Judicial Reform: One Step Forward, Two Steps Back
The government has received an assessment of how the judicial reform undertaken complies with European standards. At its session from 15 – 16 October 2010 the Venice Commission adopted its Joint Opinionsand
The first conclusion which must be drawn from the results of this session is that it was a mistake to finally adopt the Law on the Judicial System and the Status of Judges without awaiting a prior assessment by the Venice Commission.
The Co-Rapporteurs from the Council of Europe Monitoring Committee back in June stressed the need to receive a Venice Commission Opinion before the final adoption by parliament of key draft laws, especially those designated as of priority for meeting Ukraine’s obligations before the Council of Europe.
The Venice Commission, as represented by its Secretary, Mr Market on 30 June, having received preliminary comments from members of the Commission regarding the Law on the Judicial System and the Status of Judges, containing serious comments regarding content, also emphatically enjoined the Ukrainian authorities to “allow more time for analysis and discussion of this draft law both for European experts, and in Ukraine, so as to be certain that the draft law really meets the aims declared in it – to ensure both independence and efficiency of the justice system”. They stressed the need to not pass it as a law before the end of the parliamentary session.
The general theme of these statements was that speed in carrying out reform cannot be achieved at the expense of quality. All the more so when this concerns one of the key reforms needed to fulfil Ukraine’s obligations before the Council of Europe – reform of the justice system.
Unfortunately, they didn’t listen to these recommendations from European bodies. Various motives have been suggested. Some said they would submit it only after its adoption, claiming that the Venice Commission works very slowly and they didn’t have time. Other members of the government even managed to state that they didn’t see any point in submitting the draft law for the Commission’s opinion since “we are passing laws for our country, for people living here. We orient ourselves on world experience, including European, however some word from abroad must not be dogma for us”.
However the main argument against receiving a preliminary opinion of the draft law was that in the process of its preparation virtually all comments of the Venice Commission within the framework of the current Constitution had been taken into consideration (although the artificial and unprofessional nature of such “taking into consideration” was and remains clear).
It is perhaps worth beginning our analysis of the Venice Commission’s Opinion, passed at its last session, from that stand. The Commission had indeed on a number of occasions carried out an assessment of draft laws on reforming the judicial system in Ukraine. Effectively a roadmap for the authors of the judicial reform should have been the Opinion of the Venice Commission passed in March 2010 regarding the draft Law on the Judicial System and the Status of Judges which had been submitted to parliament by the former President. Unfortunately it did not become such a roadmap.
In its October Opinion, the Venice Commission states that although many provisions have been improved in comparison with the previous draft law, “many of the remarks made by the Venice Commission in its earlier opinion are still relevant to the new Law” (Items 8, 124).
Moreover these remarks do not only concern those provisions which require amendments to the Constitution. For example, remarks were not taken into consideration regarding the need to remove provisions which could be seen as encroaching upon the independence of justices by extra-procedural influence on their examination of specific cases (Items 12, 37, 129.6, 129.10);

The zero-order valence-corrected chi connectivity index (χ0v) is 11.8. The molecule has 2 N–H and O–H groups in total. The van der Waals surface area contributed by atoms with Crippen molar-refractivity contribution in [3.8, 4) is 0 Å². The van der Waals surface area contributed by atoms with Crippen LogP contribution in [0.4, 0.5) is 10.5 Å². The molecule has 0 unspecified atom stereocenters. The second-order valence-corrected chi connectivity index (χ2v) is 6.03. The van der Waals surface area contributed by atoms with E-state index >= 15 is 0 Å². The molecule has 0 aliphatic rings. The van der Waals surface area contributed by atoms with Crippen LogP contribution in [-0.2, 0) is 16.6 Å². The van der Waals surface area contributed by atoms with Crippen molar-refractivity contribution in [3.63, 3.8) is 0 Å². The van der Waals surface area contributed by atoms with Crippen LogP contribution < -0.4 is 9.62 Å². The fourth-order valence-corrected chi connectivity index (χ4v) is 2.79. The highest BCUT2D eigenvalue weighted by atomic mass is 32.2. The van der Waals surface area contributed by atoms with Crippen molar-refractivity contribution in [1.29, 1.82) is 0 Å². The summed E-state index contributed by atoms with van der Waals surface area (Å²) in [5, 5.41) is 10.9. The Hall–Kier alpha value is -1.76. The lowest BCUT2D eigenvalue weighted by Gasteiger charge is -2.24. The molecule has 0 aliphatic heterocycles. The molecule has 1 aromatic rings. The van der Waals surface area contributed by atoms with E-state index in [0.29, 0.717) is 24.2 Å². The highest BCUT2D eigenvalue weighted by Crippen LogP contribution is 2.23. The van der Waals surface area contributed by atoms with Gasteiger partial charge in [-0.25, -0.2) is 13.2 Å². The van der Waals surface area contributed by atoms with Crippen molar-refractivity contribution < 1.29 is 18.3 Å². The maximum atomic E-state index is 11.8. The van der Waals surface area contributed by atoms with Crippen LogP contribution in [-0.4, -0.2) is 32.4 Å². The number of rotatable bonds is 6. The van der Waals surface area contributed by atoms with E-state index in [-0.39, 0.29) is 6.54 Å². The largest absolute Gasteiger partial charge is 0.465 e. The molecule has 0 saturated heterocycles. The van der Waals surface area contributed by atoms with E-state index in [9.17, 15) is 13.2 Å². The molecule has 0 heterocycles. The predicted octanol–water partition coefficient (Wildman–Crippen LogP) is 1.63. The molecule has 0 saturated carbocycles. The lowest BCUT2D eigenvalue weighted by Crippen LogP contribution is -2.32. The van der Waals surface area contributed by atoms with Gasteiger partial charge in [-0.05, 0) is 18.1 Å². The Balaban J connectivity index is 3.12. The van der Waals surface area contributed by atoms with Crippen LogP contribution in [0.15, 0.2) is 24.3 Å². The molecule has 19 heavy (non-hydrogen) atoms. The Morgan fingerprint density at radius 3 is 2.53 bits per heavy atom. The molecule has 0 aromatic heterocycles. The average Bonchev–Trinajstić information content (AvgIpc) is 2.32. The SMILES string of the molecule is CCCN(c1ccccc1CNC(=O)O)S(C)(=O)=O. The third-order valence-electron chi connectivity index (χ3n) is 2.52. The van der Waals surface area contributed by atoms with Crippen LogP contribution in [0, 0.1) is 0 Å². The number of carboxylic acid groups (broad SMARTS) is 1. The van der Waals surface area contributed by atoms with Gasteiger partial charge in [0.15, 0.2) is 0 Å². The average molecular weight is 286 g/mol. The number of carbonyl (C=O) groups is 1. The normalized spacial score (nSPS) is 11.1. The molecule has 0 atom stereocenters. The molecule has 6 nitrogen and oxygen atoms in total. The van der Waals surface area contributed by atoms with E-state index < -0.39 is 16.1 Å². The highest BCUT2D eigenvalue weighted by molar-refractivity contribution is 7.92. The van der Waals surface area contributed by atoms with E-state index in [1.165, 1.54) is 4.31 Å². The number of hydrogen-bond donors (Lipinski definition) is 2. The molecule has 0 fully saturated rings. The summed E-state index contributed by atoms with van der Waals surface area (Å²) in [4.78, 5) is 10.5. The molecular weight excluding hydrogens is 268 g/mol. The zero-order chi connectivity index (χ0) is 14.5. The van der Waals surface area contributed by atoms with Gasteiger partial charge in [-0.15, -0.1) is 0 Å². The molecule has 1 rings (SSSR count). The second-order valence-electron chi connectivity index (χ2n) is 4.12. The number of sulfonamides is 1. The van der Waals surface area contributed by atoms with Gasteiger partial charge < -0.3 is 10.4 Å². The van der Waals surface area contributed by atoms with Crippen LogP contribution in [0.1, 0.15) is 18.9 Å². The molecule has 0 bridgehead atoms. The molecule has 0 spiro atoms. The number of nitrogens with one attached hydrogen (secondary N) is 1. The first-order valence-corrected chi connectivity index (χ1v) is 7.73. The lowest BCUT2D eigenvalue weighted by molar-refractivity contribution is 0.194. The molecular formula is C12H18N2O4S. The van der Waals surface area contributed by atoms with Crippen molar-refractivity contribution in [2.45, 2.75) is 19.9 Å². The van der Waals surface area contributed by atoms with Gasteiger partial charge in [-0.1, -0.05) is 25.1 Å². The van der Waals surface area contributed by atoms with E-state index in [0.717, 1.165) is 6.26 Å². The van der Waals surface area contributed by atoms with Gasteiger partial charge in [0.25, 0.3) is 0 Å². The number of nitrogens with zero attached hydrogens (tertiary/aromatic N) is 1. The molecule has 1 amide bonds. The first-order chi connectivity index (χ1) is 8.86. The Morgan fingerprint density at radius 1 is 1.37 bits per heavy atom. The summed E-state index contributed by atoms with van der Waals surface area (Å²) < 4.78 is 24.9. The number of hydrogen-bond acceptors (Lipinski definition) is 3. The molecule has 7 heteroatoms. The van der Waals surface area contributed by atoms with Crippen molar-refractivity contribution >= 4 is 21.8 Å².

Nor were the recommendations that the State Judicial Administration and training of judges should belong to the judiciary fully taken into account (49, 108, 109, 128.3, 129.13, 129.25, 129.26).
The Commission also points out that its comments regarding Judicial Self-Government remain in force. “There is a risk that the declared objectives of judicial self-government and the declared functions of the bodies of judicial self-government may become a dead letter” (91—97).
One must thus conclude that statements about how the remarks of the Venice Commission were fully taken on board do not, to put it mildly, reflect the real situation.
However the largely critical comments were elicited not by these points of non-compliance, but specifically by the new features proposed and implemented by the law’s authors.
Most comment from the Venice Commission was aroused by the provisions which radically reduce the role of the Supreme Court and broaden the powers of the High Council of Justice with regard to appointing and dismissing judges, as well as regarding disciplinary proceedings against them given that the makeup of this body is not in keeping with international standards.
The Commission’s position regarding the reduction in the status of the Supreme Court is categorical. “It is hard to avoid the conclusion that there is a deliberate intention to reduce the power of the Supreme Court which goes far beyond the desire to create a more efficient judicial system. Conflict between the executive and the judiciary may be normal and even healthy but only where an atmosphere of mutual respect prevails. The absence of such respect creates a threat to the continued existence of a society based on the rule of law” (35)
Moreover, during the session there was talk of how the attitude demonstrated to the Supreme Court undercut all that was positive about the law on the judicial system and status of judges.
The European experts pointed out that the powers of the Supreme Court envisaged by procedural legislation effectively deprive it of the possibility of influencing court practice. “This is far from the idea of a supreme court generally interpreting the law in an authoritative way and thus paving the way for a uniform interpretation of the law by all courts, even before contradictions have arisen” (31, 125).